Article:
The most fundamental of Hindu deities, is the Trinity of Brahma, Vishnu and Shiva - popular deities include Ganesha, Krishna, Hanuman and goddesses like Lakshmi, Durga,Saraswati.
Of these the most important to Ganesha devotees are the eight Ganesha shrines, the Ashta Vinayak. (Several of the legends pertaining to these shrines are given in Chapter III - Ganesha in Puranic Lore).
These eight forms of Ganesha are swayambh, self-made, and not made by man. This gives added religious significance for Ganesha worshippers. These images are large single pieces of stone (monoliths) in which traces of an elephant-head, trunk and Ganapati's form can be discerned. To the faithful, the powers of these icons is limitless.
These eight shrines are located in Maharashtra. The most popular is the one at Morgaon, south-east of Pune, where Ganesha,riding a peacock and taking theform of Mayureshwar or Moreshwar, is believed to have destroyed the demon, Sindhu.
Close to Pune, at Theur, is the image of Ganesha as Chintamani. Ganesha is believed to have got back the precious Chintamani jewel from the greedy Guna for Sage Kapila at this spot.
At Ranjangaon is the shrine of Ganapati as Mahaganapati, The legend here refers to Shiva worshipping Ganesha before fighting the demon, Tripuraasura.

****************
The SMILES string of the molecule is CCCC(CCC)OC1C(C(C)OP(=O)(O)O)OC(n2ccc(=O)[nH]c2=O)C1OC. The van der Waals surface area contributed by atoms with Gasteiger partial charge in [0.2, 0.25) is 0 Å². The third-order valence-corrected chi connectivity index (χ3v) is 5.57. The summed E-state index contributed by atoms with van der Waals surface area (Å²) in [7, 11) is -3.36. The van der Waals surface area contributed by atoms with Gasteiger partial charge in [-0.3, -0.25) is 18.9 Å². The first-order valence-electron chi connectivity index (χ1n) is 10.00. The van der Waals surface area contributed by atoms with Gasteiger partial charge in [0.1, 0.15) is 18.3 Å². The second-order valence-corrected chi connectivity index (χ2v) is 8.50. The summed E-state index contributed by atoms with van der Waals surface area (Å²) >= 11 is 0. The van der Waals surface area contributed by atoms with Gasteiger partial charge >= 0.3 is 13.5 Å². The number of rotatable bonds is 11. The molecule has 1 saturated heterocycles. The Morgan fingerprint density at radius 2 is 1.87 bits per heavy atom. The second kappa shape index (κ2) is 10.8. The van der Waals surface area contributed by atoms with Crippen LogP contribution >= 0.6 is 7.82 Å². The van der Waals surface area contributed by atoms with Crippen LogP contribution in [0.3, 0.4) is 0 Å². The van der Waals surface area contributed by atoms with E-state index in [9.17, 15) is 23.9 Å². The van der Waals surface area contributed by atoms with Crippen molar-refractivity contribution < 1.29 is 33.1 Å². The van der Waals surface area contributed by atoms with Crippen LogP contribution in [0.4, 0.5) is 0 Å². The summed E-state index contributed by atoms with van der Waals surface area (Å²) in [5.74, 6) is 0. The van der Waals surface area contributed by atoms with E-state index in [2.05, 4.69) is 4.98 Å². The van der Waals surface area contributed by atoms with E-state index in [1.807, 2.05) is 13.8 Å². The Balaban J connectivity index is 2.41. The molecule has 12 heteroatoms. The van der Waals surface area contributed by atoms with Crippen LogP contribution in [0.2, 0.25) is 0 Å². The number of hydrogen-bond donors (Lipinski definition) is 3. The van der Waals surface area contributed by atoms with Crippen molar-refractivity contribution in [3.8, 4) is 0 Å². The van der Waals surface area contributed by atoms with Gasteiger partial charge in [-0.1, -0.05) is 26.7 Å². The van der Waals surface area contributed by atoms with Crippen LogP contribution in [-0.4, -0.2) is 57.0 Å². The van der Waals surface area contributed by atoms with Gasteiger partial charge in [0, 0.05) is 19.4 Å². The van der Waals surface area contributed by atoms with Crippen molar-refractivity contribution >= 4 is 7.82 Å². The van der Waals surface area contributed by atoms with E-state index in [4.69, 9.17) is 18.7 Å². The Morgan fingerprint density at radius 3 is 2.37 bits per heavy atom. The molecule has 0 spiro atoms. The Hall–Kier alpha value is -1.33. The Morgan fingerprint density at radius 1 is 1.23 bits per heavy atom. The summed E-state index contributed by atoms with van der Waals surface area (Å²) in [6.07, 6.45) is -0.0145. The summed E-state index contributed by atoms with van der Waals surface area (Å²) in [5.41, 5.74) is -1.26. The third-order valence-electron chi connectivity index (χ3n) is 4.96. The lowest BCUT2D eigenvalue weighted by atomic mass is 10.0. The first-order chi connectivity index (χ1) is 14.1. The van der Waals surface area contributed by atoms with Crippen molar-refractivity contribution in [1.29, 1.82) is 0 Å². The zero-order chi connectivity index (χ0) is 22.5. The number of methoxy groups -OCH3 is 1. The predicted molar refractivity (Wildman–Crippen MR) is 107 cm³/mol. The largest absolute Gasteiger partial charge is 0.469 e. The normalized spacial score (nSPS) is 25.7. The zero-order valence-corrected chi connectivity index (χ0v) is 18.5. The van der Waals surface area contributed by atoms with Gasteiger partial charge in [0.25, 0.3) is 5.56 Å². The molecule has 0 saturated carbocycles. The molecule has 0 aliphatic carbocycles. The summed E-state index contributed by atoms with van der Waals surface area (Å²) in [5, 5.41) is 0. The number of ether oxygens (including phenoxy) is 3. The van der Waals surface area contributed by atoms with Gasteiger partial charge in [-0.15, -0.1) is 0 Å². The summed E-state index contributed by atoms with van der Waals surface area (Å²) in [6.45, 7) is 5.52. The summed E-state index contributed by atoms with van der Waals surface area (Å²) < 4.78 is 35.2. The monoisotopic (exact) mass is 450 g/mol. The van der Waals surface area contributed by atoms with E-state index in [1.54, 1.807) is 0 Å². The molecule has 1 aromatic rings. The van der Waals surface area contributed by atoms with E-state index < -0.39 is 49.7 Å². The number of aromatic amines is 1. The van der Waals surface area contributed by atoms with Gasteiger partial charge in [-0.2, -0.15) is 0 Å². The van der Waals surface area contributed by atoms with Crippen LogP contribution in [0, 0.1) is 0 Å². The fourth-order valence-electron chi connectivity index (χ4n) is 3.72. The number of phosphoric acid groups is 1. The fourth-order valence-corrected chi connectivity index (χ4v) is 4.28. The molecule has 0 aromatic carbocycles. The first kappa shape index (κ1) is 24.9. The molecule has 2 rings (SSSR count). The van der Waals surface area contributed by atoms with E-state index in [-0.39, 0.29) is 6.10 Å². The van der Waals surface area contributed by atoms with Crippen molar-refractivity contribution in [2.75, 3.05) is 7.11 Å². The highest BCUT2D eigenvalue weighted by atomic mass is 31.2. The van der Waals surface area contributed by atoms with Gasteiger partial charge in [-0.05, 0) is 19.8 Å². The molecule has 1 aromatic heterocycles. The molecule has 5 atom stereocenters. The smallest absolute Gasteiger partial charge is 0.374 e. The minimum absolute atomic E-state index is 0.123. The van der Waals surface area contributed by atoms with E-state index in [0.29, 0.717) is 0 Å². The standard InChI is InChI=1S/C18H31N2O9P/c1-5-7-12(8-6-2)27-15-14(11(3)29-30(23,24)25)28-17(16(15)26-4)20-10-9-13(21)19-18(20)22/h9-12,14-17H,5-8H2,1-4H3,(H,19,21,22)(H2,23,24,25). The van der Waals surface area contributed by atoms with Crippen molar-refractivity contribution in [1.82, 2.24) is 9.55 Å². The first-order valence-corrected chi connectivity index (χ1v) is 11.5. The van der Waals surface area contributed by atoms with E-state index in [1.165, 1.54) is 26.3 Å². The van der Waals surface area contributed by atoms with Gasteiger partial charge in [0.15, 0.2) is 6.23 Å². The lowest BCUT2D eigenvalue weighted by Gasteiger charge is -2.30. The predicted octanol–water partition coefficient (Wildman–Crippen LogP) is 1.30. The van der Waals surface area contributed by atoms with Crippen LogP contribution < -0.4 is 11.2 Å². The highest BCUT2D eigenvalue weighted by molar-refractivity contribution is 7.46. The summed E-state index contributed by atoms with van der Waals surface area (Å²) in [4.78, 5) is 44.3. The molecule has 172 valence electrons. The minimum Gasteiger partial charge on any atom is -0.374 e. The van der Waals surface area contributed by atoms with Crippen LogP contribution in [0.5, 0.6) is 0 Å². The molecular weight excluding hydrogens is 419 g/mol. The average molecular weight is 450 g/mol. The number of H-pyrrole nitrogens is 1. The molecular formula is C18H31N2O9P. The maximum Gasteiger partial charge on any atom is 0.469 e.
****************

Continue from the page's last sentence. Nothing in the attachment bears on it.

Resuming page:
At Siddhatek stands Ganesha as Siddhivinayak. It was here that Vishnu was reminded to pray to Ganesha before his fight with the demons, Madhu and Kaitab. By doing so, he achieved success, or Siddhi. This icon has a right-turned trunk.
At Ojhar is the shrine of Vighnahara or Vighneshwara, a form taken by Ganesha to destroy a demon named Vighnaasura c shining since 1892.
The Mudgala and Ganesha Puranas, which have glorified Ganapati as the Ultimate Reality, have mentioned many forms of Ganesha images. The former mentions 32 forms befitting the various roles taken by the godreated by Indra.
At Lenyadri nearby is Ganesha in the form of Girijatmak or Girijatmaja, son of Girija (Parvati). It is believed that Parvati performed penance here to beget Ganapati as her son.
At Pali near the Bombay-Goa road is the shrine of Ballaleshwar, where Ganesha saved his devotee, a boy, Ballal, who was beaten up by villagers for his single-minded worship of Vinayaka.
At Mahad, near Khopoli, is the form of Ganesha as Varad Vinayak, the giver of bounty and success. A lamp Nandadeep is kept permanently lighted here and has been